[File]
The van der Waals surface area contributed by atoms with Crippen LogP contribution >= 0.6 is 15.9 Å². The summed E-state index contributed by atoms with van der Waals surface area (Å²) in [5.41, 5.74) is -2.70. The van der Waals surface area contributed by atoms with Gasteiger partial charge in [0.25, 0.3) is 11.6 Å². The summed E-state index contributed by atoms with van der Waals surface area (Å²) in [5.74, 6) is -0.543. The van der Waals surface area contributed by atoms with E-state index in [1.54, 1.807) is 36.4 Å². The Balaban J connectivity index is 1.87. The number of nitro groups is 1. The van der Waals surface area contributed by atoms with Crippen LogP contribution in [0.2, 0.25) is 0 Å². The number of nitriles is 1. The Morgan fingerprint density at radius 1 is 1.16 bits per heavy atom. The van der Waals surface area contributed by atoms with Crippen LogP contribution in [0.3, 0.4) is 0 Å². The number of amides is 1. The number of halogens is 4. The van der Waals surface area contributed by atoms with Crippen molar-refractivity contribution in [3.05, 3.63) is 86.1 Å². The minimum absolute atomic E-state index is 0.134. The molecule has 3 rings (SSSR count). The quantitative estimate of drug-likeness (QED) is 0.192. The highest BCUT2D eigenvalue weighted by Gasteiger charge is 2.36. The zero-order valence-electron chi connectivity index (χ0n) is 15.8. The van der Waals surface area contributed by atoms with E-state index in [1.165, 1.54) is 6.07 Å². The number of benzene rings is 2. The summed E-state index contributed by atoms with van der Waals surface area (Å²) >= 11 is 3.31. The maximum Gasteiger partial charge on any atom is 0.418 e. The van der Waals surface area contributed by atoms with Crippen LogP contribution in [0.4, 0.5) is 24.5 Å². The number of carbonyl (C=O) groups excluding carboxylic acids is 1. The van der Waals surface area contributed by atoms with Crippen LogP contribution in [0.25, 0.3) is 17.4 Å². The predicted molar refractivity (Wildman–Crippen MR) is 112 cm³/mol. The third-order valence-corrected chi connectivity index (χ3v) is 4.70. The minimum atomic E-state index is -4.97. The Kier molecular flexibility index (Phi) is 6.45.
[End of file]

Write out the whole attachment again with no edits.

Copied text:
The van der Waals surface area contributed by atoms with Crippen LogP contribution >= 0.6 is 15.9 Å². The summed E-state index contributed by atoms with van der Waals surface area (Å²) in [5.41, 5.74) is -2.70. The van der Waals surface area contributed by atoms with Gasteiger partial charge in [0.25, 0.3) is 11.6 Å². The summed E-state index contributed by atoms with van der Waals surface area (Å²) in [5.74, 6) is -0.543. The van der Waals surface area contributed by atoms with E-state index in [1.54, 1.807) is 36.4 Å². The Balaban J connectivity index is 1.87. The number of nitro groups is 1. The van der Waals surface area contributed by atoms with Crippen LogP contribution in [0.2, 0.25) is 0 Å². The number of nitriles is 1. The Morgan fingerprint density at radius 1 is 1.16 bits per heavy atom. The van der Waals surface area contributed by atoms with Crippen LogP contribution in [0.3, 0.4) is 0 Å². The number of amides is 1. The number of halogens is 4. The van der Waals surface area contributed by atoms with Crippen molar-refractivity contribution in [3.05, 3.63) is 86.1 Å². The minimum absolute atomic E-state index is 0.134. The molecule has 3 rings (SSSR count). The quantitative estimate of drug-likeness (QED) is 0.192. The highest BCUT2D eigenvalue weighted by Gasteiger charge is 2.36. The zero-order valence-electron chi connectivity index (χ0n) is 15.8. The van der Waals surface area contributed by atoms with E-state index in [1.165, 1.54) is 6.07 Å². The number of benzene rings is 2. The summed E-state index contributed by atoms with van der Waals surface area (Å²) >= 11 is 3.31. The maximum Gasteiger partial charge on any atom is 0.418 e. The van der Waals surface area contributed by atoms with Crippen LogP contribution in [0.4, 0.5) is 24.5 Å². The number of carbonyl (C=O) groups excluding carboxylic acids is 1. The van der Waals surface area contributed by atoms with Crippen LogP contribution in [0.25, 0.3) is 17.4 Å². The predicted molar refractivity (Wildman–Crippen MR) is 112 cm³/mol. The third-order valence-corrected chi connectivity index (χ3v) is 4.70. The minimum atomic E-state index is -4.97. The Kier molecular flexibility index (Phi) is 6.45.